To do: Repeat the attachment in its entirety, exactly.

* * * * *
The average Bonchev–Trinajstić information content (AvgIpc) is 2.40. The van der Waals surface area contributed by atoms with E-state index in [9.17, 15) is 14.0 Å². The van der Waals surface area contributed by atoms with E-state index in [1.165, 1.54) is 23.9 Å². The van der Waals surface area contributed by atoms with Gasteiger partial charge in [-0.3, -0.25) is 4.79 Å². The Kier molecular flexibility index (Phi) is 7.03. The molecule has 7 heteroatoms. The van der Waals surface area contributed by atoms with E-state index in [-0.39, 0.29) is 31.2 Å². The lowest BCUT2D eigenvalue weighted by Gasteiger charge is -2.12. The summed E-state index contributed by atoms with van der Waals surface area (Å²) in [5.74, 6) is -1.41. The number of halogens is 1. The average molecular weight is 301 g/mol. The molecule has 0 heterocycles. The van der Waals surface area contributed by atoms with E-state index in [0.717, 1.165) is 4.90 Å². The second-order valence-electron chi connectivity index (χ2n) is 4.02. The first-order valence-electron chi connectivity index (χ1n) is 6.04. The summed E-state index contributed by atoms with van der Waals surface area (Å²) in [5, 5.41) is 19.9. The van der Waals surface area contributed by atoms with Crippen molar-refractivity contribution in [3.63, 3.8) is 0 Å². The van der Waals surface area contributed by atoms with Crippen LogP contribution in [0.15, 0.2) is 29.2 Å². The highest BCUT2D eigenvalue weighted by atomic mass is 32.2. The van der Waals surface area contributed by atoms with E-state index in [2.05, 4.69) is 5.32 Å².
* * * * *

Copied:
The average Bonchev–Trinajstić information content (AvgIpc) is 2.40. The van der Waals surface area contributed by atoms with E-state index in [9.17, 15) is 14.0 Å². The van der Waals surface area contributed by atoms with E-state index in [1.165, 1.54) is 23.9 Å². The van der Waals surface area contributed by atoms with Gasteiger partial charge in [-0.3, -0.25) is 4.79 Å². The Kier molecular flexibility index (Phi) is 7.03. The molecule has 7 heteroatoms. The van der Waals surface area contributed by atoms with E-state index in [-0.39, 0.29) is 31.2 Å². The lowest BCUT2D eigenvalue weighted by Gasteiger charge is -2.12. The summed E-state index contributed by atoms with van der Waals surface area (Å²) in [5.74, 6) is -1.41. The number of halogens is 1. The average molecular weight is 301 g/mol. The molecule has 0 heterocycles. The van der Waals surface area contributed by atoms with E-state index in [0.717, 1.165) is 4.90 Å². The second-order valence-electron chi connectivity index (χ2n) is 4.02. The first-order valence-electron chi connectivity index (χ1n) is 6.04. The summed E-state index contributed by atoms with van der Waals surface area (Å²) in [5, 5.41) is 19.9. The van der Waals surface area contributed by atoms with Crippen molar-refractivity contribution in [3.63, 3.8) is 0 Å². The van der Waals surface area contributed by atoms with Crippen LogP contribution in [0.15, 0.2) is 29.2 Å². The highest BCUT2D eigenvalue weighted by atomic mass is 32.2. The van der Waals surface area contributed by atoms with E-state index in [2.05, 4.69) is 5.32 Å².